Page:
Monday, October 26, 2015

Winter gardening: Low tunnels for the home garden

If you live in the northeast, then you've probably already put your garden to bed for the season. If, like me, you can't bear to say goodbye to the supply of fresh veggies you enjoyed all summer long, I'm here to tell you: it doesn't have to end!

There are lots of ways to extend your growing season if you live in a cold climate (we're in zone 5b or 6a, depending on who you ask). You can eke out a few extra weeks just by throwing a sheet over your crops when a light frost is predicted. You can keep some vegetables like carrots ready to harvest in the ground by covering them with a thick blanket of mulch. But if you really want to keep growing things like braising greens, salad greens, and herbs long into the winter, you're going to need either cold frames or low tunnels.

Cold frames are familiar territory for most people. We've been using them for years, but I've been increasingly frustrated with them. They are labor intensive to build compared to the amount of veggies they hold. Worse, they are finicky--if you don't judiciously open them on warmer sunny days, your veggies will overheat and fry. If you open the cold frame but don't remember to close it by day's end? Buh-bye winter garden.

This year, we decided to try out a different season extender; the low tunnel. Low tunnels look like miniature green houses. They are built out of some sort of flexible pipe (we used electrical conduit, or EMT) and covered with frost protecting row cover and/or greenhouse plastic. We built four 16' long low tunnels this year, at a cost of approximately $10/tunnel.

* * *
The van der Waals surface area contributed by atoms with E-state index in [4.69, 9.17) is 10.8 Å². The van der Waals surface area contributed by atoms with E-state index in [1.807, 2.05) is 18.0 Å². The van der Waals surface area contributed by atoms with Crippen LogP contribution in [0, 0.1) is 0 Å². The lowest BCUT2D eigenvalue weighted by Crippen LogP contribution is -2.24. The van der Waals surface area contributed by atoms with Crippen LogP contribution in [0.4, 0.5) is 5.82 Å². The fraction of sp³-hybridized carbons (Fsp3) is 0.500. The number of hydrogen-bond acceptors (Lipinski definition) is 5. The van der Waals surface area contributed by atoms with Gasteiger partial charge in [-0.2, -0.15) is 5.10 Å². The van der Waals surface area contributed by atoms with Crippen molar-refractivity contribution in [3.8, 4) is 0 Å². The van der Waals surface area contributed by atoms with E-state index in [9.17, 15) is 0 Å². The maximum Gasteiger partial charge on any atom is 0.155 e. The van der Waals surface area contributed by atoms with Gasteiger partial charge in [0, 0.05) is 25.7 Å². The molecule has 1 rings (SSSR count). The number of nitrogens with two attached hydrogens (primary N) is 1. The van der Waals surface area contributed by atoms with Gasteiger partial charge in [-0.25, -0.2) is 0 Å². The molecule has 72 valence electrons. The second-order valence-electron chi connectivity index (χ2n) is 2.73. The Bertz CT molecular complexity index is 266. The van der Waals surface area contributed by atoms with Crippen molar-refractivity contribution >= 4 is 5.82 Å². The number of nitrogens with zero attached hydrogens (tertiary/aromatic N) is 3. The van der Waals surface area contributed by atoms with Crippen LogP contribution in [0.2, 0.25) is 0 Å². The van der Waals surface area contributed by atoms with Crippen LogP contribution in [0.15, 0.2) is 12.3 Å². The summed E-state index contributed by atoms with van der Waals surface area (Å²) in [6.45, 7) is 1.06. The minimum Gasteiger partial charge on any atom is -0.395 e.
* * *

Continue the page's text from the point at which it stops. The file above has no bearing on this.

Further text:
Building the tunnels

We closely followed instructions from Johnny's Selected Seeds, with one major difference; we didn't use the hoop bender they sell. Instead, we made a jig using a quarter sheet of plywood and a lot of screws arranged in the arc of the hoop, as shown in this Instructable.

How to grow in your low tunnels

Know when to plant

If you want to enjoy fresh salads in the dead of winter, you have to plan ahead. Plants stop growing once the hours of daylight drop below 10. These dark months are called Persephone Days, and you can find out when yours begin here: . For me, it's November 11th. You want to make sure your plants have reached harvesting size by this date; to do that, check your seed packets for "days til maturity" and count back from the beginning of your Persephone Days to determine the latest you can plant each crop.

Alternatively, you can take advantage of the warm soil underneath your low tunnels to plant very late for an earlier crop in the Spring. So, you could plant spinach at Thanksgiving and expect to be harvesting it a few weeks earlier than normal in the Spring.

Plant a lot

Since your plants won't be growing during the winter, you need to have more plants in the ground than you would during the summer, so you can keep harvesting even though the leaves won't replenish.

What to plant

What you plant will depend on your area, but here's what I've got in my winter garden this year: 
  • Cilantro
  • Onions (for greens)
  • Curly kale
  • Red Russian kale
  • Arugula
  • Spicy salad mix
  • Hakurei turnips
  • Carrots
  • Broccoli raab
  • Lettuce mix
  • Bok choi

Have a green winter!

Seeing those vibrant greens chugging merrily along in the middle of a long cold winter can really keep the winter blues at bay, and so can all the nutrients in that fresh food! Do you have a winter garden? What works well for you? What hasn't worked so well?

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